The news was so big that mainstream media caught the story even before poker outlets reported it. Odlanor was named as online poker enemy number one, and players around the world have been and still are susceptible to being cheated by it.
While the overview of the story has been covered in great detail, many questions persist. For example…
- How dangerous is Odlanor beyond the table?
- Can poker players delete Odlanor and be safe going forward?
- Are there any long-term solutions to problems that have plagued online poker since its inception?
- What role do HUDs play in overall player safety or lack thereof?
For some of these answers, we consulted Dr. Avi Rubin, Professor of Computer Science and Technical Director of the Information Security Institute at Johns Hopkins University. It just so happens that he is also an avid poker fan and player.
ESET is a company dedicated to online security and safety. Its website announced on September 17 that Odlanor – officially Win32/Spy.Odlanor – was detected as spyware that infected several hundred online poker players via a unique trojan.
Basically, the malware finds its way to installation through Daemon Tools or uTorrent when online poker players install online poker programs like Tournament Shark, Poker Calculator Pro, Smart Buddy, and Poker Office using Windows. Players often use those tools to improve their online games, but by downloading via the wrong installer, the malware is installed as well.
The trojan then secretly takes screenshots of specified hole cards and transmits that information to the person(s) running the program. The cheater can then sit at the cash game table and win money from the victim using the unfair advantage of knowing the opponent’s hand. However, it is unclear whether the spyware user plays manually or through a bot, but ESET detected the program mainly in Eastern European countries, with Russia and Ukraine hosting a combined 71% of infected machines to date.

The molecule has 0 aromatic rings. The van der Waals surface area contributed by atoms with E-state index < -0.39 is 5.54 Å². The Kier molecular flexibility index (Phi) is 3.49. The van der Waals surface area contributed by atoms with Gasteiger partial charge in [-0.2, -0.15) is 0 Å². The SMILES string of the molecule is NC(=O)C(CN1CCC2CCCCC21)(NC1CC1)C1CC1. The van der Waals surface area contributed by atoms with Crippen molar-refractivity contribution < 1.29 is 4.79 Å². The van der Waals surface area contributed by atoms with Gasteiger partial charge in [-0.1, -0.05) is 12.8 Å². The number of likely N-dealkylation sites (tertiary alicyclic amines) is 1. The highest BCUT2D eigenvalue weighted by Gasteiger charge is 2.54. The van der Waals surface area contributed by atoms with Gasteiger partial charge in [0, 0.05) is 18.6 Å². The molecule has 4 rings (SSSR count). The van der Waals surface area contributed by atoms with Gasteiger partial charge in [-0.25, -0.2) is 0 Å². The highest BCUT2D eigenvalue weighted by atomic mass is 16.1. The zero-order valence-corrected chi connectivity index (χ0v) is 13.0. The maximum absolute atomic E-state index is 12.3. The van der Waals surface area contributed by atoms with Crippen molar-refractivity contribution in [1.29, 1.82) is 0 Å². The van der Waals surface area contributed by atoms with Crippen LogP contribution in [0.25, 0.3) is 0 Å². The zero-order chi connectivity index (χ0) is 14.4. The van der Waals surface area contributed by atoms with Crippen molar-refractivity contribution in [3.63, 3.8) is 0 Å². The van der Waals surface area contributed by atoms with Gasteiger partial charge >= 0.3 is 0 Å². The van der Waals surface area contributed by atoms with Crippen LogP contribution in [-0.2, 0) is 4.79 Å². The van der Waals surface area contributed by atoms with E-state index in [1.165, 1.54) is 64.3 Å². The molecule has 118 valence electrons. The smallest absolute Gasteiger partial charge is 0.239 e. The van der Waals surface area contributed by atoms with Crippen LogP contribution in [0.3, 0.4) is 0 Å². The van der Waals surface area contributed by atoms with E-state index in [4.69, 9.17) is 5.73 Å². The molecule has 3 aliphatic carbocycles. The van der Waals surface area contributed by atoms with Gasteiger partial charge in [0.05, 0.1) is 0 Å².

Dangers On and Off the Tables
The risks to online poker players while playing on PokerStars and Full Tilt – the two targeted sites named in the investigation – is obvious. Dr. Avi Rubin notes, “This malware is very dangerous for anyone playing online poker… There is a bigger threat in cash games than in tournaments because attackers can find you in a cash game and join your table. Depending on how savvy they are, the attackers could slowly beat you without your knowledge once they are seated at your poker table.”
But the vulnerability of anyone whose machine is infected goes further. “Another danger is that once the attacker gets the Odlanor malware on your computer, they have access to that machine, and they can easily use that access to distribute additional malware that can perform arbitrary actions on your machine,” says Rubin. “That would include stealing your passwords and Web cookies, accessing your financial records and all of your office files, for example.”
Beyond Odlanor, there Rubin seems certain that other programs are currently targeting major online poker and gambling sites. “I’m certain there are other malicious programs out there that have not been discovered or identified. If you find one, you know there are a dozen more hidden ones out there.”
Rubin feels that many of those programs cannot even be detected. With the ability to change signature each time they run, scanners are unable to detect them. These are particularly dangerous on Windows machines.
The most obvious and immediate solution is to check your computer for Odlanor, uninstall any related programs, and change all passwords stored on your machine. ESET offers a free scanner to get started.